Association between physiological performance and short temporal changes in habitat utilisation modulated by environmental factors

Dubuc, Alexia, Collins, Geoffrey, Coleman, Laura, Waltham, Nathan J., Rummer, Jodie L., and Sheaves, Marcus (2021) Association between physiological performance and short temporal changes in habitat utilisation modulated by environmental factors. Marine Environmental Research, 179. 105448.

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Temporal environmental variability causes behavioural and physiological responses in organisms that can affect their spatial location in time, and ultimately drive changes in population and community dynamics. Linking ecological changes with underlying environmental drivers is a complex task that can however be facilitated through the integration of physiology. Our overarching aim was to investigate the association between physiological performance and habitat utilisation patterns modulated by short temporal fluctuations in environmental factors. We used in situ monitoring data from a system experiencing extreme environmental fluctuations over a few hours and we selected four fish species with different habitat utilisation patterns across dissolved oxygen (DO) fluctuations: two commonly observed species (Siganus lineatus and Acanthopagrus pacificus), including at low DO (40 and 50% saturation, respectively), and two reef species (Heniochus acuminatus and Chaetodon vagabundus) never recorded below 70% saturation. We hypothesised that these patterns were associated to species’ physiological performance in hypoxia. Therefore, we measured different metabolic variables (O2crit, incipient lethal oxygen (ILO), time to ILO, index of cumulative ambient oxygen deficit (O2deficit), maximum oxygen supply capacity (α)) using respirometry. Physiological performance differed among species and was intrinsically associated to habitat use patterns. S. lineatus had a lower O2crit than H. acuminatus, A. pacificus and C. vagabundus (13, 18.7, 20 and 20.2% saturation respectively). Additionally, S. lineatus and A. pacificus displayed better capacity for survival below O2crit than C. vagabundus and H. acuminatus (lower ILO, higher O2deficit and longer time to ILO) and higher α. Field monitoring data revealed that DO temporarily falls below species’ O2crit and even ILO on most days, suggesting that short temporal variability in DO likely forces species to temporarily avoid harmful conditions, driving important changes in ecosystem structure over a few hours. Our results support the hypothesis that organismal physiology can provide insights into ecological changes occurring over a few hours as a result of environmental variability. Consequently, integrating physiology with ecological data at relevant temporal scales may help predict temporal shifts in ecosystems structure and functions to account for ecological patterns often overlooked and difficult to identify.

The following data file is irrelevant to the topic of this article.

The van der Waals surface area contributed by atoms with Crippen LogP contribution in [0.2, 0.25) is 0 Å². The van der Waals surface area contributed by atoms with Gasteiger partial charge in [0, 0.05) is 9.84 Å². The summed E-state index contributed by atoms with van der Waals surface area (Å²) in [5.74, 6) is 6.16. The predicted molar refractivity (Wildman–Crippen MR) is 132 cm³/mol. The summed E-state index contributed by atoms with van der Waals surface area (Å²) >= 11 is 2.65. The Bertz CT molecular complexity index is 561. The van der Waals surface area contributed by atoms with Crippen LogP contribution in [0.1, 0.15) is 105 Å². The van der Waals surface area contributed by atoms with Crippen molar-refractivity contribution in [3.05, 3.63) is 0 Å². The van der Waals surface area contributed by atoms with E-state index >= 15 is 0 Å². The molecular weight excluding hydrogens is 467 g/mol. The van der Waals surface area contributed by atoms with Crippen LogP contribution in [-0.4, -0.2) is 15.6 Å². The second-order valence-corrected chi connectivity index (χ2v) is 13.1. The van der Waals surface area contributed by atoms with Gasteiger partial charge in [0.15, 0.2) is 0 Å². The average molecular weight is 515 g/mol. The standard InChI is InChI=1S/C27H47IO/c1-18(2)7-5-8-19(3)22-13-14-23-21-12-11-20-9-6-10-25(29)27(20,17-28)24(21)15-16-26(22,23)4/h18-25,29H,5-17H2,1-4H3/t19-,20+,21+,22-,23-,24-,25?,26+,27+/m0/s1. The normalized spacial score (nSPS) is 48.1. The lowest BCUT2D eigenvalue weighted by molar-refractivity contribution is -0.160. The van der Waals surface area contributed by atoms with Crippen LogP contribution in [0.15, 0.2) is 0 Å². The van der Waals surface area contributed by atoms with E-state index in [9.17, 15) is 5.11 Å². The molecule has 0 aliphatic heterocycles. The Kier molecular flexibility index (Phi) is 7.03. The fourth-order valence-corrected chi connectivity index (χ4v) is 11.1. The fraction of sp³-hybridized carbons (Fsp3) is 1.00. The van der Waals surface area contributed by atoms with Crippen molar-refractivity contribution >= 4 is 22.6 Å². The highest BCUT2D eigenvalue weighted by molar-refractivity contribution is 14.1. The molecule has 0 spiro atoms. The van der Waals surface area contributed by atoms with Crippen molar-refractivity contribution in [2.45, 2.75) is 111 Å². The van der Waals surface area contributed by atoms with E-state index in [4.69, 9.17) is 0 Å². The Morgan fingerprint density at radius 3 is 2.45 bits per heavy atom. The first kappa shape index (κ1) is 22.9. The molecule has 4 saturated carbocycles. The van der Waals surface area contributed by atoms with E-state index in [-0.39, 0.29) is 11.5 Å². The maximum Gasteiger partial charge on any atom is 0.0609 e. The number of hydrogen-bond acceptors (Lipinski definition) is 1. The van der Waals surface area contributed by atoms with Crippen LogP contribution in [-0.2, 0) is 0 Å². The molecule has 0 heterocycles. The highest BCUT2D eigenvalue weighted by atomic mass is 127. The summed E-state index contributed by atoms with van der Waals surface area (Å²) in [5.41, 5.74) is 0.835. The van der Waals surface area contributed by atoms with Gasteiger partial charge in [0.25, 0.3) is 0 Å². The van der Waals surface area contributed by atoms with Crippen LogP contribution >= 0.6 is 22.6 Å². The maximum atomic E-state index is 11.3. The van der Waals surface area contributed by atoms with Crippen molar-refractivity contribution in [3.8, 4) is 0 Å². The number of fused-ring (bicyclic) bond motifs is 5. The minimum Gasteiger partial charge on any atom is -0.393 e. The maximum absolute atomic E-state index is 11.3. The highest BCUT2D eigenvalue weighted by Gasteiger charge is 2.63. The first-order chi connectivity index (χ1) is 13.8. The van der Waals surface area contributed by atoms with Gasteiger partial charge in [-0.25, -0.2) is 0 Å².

Item ID: 73258
Item Type: Article (Research - C1)
ISSN: 1879-0291
Keywords: Critical oxygen level, Dynamic environments, Environmental hypoxia, Habitat utilisation, Intermittent-flow respirometry, Metabolic rate, Physiological performance, Physiological and behavioural adaptations, Coral reef fish, Temporal variability
Copyright Information: © 2021 Elsevier Ltd. All rights reserved.
Date Deposited: 29 Mar 2022 23:21
FoR Codes: 41 ENVIRONMENTAL SCIENCES > 4102 Ecological applications > 410203 Ecosystem function @ 30%
41 ENVIRONMENTAL SCIENCES > 4102 Ecological applications > 410202 Biosecurity science and invasive species ecology @ 30%
41 ENVIRONMENTAL SCIENCES > 4104 Environmental management > 410404 Environmental management @ 40%
SEO Codes: 18 ENVIRONMENTAL MANAGEMENT > 1802 Coastal and estuarine systems and management > 180203 Coastal or estuarine biodiversity @ 80%
18 ENVIRONMENTAL MANAGEMENT > 1805 Marine systems and management > 180501 Assessment and management of benthic marine ecosystems @ 20%
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